Non-melanoma skin cancers most often occur on sun-exposed, and sensitive areas, such as the face, and surgery on these sites (nose, ears, eyelids, lips) may require multiple surgical attempts, re-excision or complex plastic reconstruction techniques under anesthesia to achieve positive outcomes and removal of disease.4 Additionally, while surgery has historically been the standard of care for the treatment of non-melanoma skin cancers in the United States, some patients may not be surgical candidates secondary to medical comorbidities, predicted functional outcome, or personal preference.

An alternative to surgery that patients should consider for treatment of their skin cancer is a highly conformal and effective form of radiation therapy with minimal side effects that is oftentimes not offered to patients by their diagnosing physician. Skin HDR Brachytherapy has been used to treat non-melanoma skin cancers for decades and is often the treatment of choice in cases of skin cancer which cannot be surgically removed without cosmetic deficits or for large lesions requiring extensive surgery and reconstruction. Despite this, it is not often offered to patients as a treatment option at the time of diagnosis. Several studies have reported excellent local control rates of greater than 90%, and favorable cosmetic outcomes with minimal long term side effects when HDR brachytherapy is utilized to treat non-melanoma skin cancer.5, 6, 7,8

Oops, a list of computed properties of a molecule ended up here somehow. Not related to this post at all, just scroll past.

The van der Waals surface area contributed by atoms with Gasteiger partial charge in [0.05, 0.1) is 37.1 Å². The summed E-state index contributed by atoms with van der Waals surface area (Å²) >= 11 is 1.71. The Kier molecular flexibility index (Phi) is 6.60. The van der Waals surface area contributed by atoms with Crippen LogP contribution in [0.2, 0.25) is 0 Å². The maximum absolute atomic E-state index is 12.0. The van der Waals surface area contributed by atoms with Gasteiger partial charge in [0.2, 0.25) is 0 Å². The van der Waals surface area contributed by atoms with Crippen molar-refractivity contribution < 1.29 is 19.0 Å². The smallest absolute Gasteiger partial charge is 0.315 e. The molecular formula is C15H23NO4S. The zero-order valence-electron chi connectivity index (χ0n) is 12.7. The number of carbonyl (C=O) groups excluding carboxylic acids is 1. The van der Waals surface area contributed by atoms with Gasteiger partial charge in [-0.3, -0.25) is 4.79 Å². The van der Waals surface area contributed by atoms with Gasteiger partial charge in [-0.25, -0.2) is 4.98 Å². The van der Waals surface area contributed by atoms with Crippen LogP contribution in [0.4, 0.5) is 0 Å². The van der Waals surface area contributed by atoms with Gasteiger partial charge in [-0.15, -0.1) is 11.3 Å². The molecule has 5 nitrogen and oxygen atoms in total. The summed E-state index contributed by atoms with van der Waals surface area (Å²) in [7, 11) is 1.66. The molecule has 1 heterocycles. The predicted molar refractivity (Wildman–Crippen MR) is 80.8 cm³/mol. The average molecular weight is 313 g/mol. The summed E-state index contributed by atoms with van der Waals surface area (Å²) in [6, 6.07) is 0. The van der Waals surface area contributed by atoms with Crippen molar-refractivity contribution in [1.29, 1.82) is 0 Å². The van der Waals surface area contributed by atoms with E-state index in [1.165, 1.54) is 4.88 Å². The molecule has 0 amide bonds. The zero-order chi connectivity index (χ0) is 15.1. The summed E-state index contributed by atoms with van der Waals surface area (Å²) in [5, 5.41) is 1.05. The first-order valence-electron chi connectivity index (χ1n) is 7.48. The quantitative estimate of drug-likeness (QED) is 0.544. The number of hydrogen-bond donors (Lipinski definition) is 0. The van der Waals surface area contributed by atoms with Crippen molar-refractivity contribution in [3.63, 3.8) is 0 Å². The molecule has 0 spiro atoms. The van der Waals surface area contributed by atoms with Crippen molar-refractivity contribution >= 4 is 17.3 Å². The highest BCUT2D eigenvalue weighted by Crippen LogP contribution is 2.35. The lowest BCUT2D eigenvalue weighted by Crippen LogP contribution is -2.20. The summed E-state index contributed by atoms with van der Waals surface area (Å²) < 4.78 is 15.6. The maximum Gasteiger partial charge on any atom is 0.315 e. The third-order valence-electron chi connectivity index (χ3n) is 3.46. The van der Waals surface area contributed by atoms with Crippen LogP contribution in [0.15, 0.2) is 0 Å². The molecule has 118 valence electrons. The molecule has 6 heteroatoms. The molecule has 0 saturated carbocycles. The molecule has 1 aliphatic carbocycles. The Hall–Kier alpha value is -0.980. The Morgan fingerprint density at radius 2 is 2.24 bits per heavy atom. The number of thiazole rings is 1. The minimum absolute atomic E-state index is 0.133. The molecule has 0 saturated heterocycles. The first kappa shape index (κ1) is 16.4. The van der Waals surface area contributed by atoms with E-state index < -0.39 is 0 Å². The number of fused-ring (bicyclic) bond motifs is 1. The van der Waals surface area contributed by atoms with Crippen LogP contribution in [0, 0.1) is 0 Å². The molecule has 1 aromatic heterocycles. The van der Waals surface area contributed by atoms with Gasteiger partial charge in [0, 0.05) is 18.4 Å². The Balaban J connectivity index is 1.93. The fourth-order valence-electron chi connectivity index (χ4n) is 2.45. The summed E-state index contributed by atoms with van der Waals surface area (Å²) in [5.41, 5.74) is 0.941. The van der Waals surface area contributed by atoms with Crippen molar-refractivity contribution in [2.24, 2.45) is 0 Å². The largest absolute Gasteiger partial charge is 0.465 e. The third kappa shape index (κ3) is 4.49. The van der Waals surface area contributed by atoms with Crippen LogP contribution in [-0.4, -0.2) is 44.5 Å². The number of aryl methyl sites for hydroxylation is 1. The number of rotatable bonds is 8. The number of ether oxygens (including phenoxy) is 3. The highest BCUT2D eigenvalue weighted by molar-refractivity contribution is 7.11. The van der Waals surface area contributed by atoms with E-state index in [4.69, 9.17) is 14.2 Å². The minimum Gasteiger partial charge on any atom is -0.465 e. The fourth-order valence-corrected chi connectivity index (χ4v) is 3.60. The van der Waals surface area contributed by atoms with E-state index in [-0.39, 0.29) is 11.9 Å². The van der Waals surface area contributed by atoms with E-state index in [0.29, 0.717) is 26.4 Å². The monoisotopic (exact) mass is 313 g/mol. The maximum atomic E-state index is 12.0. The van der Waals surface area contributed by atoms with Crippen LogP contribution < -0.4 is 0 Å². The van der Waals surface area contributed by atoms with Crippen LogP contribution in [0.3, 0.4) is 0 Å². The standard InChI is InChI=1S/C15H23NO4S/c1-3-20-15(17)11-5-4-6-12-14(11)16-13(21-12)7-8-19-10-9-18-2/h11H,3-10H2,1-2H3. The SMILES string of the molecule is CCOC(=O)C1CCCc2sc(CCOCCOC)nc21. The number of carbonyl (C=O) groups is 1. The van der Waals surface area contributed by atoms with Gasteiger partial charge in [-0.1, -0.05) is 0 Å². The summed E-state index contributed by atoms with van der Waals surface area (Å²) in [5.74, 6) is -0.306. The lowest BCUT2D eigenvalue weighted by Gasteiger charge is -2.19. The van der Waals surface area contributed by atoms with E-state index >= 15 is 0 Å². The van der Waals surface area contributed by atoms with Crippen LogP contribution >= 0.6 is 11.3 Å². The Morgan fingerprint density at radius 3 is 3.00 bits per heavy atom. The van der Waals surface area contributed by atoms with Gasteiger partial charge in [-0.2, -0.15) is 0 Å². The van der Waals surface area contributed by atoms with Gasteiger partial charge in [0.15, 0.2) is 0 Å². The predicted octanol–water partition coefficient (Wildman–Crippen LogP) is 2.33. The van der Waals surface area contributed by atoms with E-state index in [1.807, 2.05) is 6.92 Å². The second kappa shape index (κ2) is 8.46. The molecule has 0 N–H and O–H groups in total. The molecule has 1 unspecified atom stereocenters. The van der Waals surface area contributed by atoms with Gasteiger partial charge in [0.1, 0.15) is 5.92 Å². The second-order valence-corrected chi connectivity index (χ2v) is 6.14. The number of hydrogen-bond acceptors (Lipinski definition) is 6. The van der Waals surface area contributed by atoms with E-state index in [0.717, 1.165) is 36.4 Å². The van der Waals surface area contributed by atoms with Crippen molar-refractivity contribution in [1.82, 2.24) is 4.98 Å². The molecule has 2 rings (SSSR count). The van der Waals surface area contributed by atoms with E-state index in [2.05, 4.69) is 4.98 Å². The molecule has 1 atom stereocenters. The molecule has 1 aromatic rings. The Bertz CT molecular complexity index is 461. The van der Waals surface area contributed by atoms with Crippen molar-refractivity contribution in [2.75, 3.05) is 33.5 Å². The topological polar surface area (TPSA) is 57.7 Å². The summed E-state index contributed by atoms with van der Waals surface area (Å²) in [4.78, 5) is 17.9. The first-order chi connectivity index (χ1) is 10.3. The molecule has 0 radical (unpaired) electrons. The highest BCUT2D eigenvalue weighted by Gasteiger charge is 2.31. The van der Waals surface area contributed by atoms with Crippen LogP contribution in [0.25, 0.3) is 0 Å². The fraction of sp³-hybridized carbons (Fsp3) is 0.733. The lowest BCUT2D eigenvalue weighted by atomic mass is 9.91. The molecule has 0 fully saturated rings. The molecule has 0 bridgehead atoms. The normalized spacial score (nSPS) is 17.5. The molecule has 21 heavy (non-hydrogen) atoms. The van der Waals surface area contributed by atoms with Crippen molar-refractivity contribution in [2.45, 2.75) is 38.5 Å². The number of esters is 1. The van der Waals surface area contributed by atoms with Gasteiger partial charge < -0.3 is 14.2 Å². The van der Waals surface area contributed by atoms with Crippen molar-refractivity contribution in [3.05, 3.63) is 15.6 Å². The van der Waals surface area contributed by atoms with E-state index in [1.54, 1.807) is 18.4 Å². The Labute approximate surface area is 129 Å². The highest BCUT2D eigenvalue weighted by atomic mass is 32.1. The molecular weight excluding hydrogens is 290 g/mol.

Skin HDR Brachytherapy allows for customized radiation dose delivery to the patient's cancer while sparing adjacent, deeper, healthy tissue. The treatment is pain-free, noninvasive and does not require the utilization of needles, cutting or sutures. Skin HDR Brachytherapy has a distinct advantage for elderly patients, for patients with comorbidities where wound healing is of concern, and for patients who worry about cosmesis (preservation, restoration, or enhancement of physical appearance).

Unfortunately, many individuals diagnosed with skin cancer are never presented with Skin HDR Brachytherapy as a treatment option and/or, more regrettably, presented with misinformation.

Peter Orio, DO, President of the American Brachytherapy Society and Vice Chair of Network Operations, Department of Radiation Oncology, Dana-Farber Cancer Institute, Harvard Medical School, commented: "Those who have recently been diagnosed with skin cancer must be informed of their treatment options and understand the benefits of brachytherapy as a component of their care. As physicians, we have an obligation to provide our patients both the knowledge and the power to make informed treatment decisions and patients must not be allowed to suffer the consequences of not understanding all their treatment options. Only a radiation oncologist who specializes in the delivery of brachytherapy should be the one to tell a patient whether they are a candidate for Skin HDR Brachytherapy, and patients must feel empowered to seek the opinion of an experienced brachytherapist when deciding on the care they want to receive. I truly believe that in medicine, knowledge is power."